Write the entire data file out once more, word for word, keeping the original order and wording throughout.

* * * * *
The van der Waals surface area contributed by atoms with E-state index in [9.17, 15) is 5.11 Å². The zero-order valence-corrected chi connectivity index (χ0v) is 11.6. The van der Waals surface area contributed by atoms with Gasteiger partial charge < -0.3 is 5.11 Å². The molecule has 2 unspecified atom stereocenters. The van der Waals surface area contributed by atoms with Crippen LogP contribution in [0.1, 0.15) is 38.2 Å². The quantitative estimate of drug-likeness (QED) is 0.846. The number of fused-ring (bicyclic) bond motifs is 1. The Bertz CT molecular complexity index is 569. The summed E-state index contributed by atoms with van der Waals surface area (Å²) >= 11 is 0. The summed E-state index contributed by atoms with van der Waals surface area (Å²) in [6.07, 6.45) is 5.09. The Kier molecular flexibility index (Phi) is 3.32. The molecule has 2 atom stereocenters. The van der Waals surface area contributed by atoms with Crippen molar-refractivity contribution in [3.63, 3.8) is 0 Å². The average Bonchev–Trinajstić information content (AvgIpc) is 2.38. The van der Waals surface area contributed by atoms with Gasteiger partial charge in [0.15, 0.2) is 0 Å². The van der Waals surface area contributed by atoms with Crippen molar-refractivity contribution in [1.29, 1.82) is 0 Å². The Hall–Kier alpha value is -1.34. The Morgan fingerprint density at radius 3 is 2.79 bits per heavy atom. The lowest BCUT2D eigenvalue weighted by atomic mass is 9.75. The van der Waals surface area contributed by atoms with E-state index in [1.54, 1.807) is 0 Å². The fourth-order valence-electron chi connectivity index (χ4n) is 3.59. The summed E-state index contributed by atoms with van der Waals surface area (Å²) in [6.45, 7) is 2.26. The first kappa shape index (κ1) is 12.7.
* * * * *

The van der Waals surface area contributed by atoms with E-state index in [9.17, 15) is 5.11 Å². The zero-order valence-corrected chi connectivity index (χ0v) is 11.6. The van der Waals surface area contributed by atoms with Gasteiger partial charge < -0.3 is 5.11 Å². The molecule has 2 unspecified atom stereocenters. The van der Waals surface area contributed by atoms with Crippen LogP contribution in [0.1, 0.15) is 38.2 Å². The quantitative estimate of drug-likeness (QED) is 0.846. The number of fused-ring (bicyclic) bond motifs is 1. The Bertz CT molecular complexity index is 569. The summed E-state index contributed by atoms with van der Waals surface area (Å²) >= 11 is 0. The summed E-state index contributed by atoms with van der Waals surface area (Å²) in [6.07, 6.45) is 5.09. The Kier molecular flexibility index (Phi) is 3.32. The molecule has 2 atom stereocenters. The van der Waals surface area contributed by atoms with Crippen molar-refractivity contribution in [3.63, 3.8) is 0 Å². The average Bonchev–Trinajstić information content (AvgIpc) is 2.38. The van der Waals surface area contributed by atoms with Gasteiger partial charge in [0.15, 0.2) is 0 Å². The van der Waals surface area contributed by atoms with Crippen molar-refractivity contribution in [1.29, 1.82) is 0 Å². The Hall–Kier alpha value is -1.34. The Morgan fingerprint density at radius 3 is 2.79 bits per heavy atom. The lowest BCUT2D eigenvalue weighted by atomic mass is 9.75. The van der Waals surface area contributed by atoms with E-state index in [1.54, 1.807) is 0 Å². The fourth-order valence-electron chi connectivity index (χ4n) is 3.59. The summed E-state index contributed by atoms with van der Waals surface area (Å²) in [6.45, 7) is 2.26. The first kappa shape index (κ1) is 12.7.